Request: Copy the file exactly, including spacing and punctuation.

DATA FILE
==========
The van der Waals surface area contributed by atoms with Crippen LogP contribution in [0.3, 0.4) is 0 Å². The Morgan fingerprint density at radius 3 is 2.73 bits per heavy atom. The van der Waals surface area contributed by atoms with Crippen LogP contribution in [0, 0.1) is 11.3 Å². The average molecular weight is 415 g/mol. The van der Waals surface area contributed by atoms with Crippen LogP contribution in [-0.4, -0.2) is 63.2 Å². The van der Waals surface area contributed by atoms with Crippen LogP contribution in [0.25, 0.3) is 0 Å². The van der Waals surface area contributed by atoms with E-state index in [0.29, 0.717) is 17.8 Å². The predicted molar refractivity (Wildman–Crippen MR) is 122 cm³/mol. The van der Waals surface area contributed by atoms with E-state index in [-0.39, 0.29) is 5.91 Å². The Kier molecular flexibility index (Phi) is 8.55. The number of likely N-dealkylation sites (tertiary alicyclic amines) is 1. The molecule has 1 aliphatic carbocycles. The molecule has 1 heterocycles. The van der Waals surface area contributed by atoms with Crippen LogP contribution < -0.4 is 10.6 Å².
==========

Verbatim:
The van der Waals surface area contributed by atoms with Crippen LogP contribution in [0.3, 0.4) is 0 Å². The Morgan fingerprint density at radius 3 is 2.73 bits per heavy atom. The van der Waals surface area contributed by atoms with Crippen LogP contribution in [0, 0.1) is 11.3 Å². The average molecular weight is 415 g/mol. The van der Waals surface area contributed by atoms with Crippen LogP contribution in [-0.4, -0.2) is 63.2 Å². The van der Waals surface area contributed by atoms with Crippen LogP contribution in [0.25, 0.3) is 0 Å². The van der Waals surface area contributed by atoms with E-state index in [0.29, 0.717) is 17.8 Å². The predicted molar refractivity (Wildman–Crippen MR) is 122 cm³/mol. The van der Waals surface area contributed by atoms with E-state index in [-0.39, 0.29) is 5.91 Å². The Kier molecular flexibility index (Phi) is 8.55. The number of likely N-dealkylation sites (tertiary alicyclic amines) is 1. The molecule has 1 aliphatic carbocycles. The molecule has 1 heterocycles. The van der Waals surface area contributed by atoms with Crippen LogP contribution < -0.4 is 10.6 Å².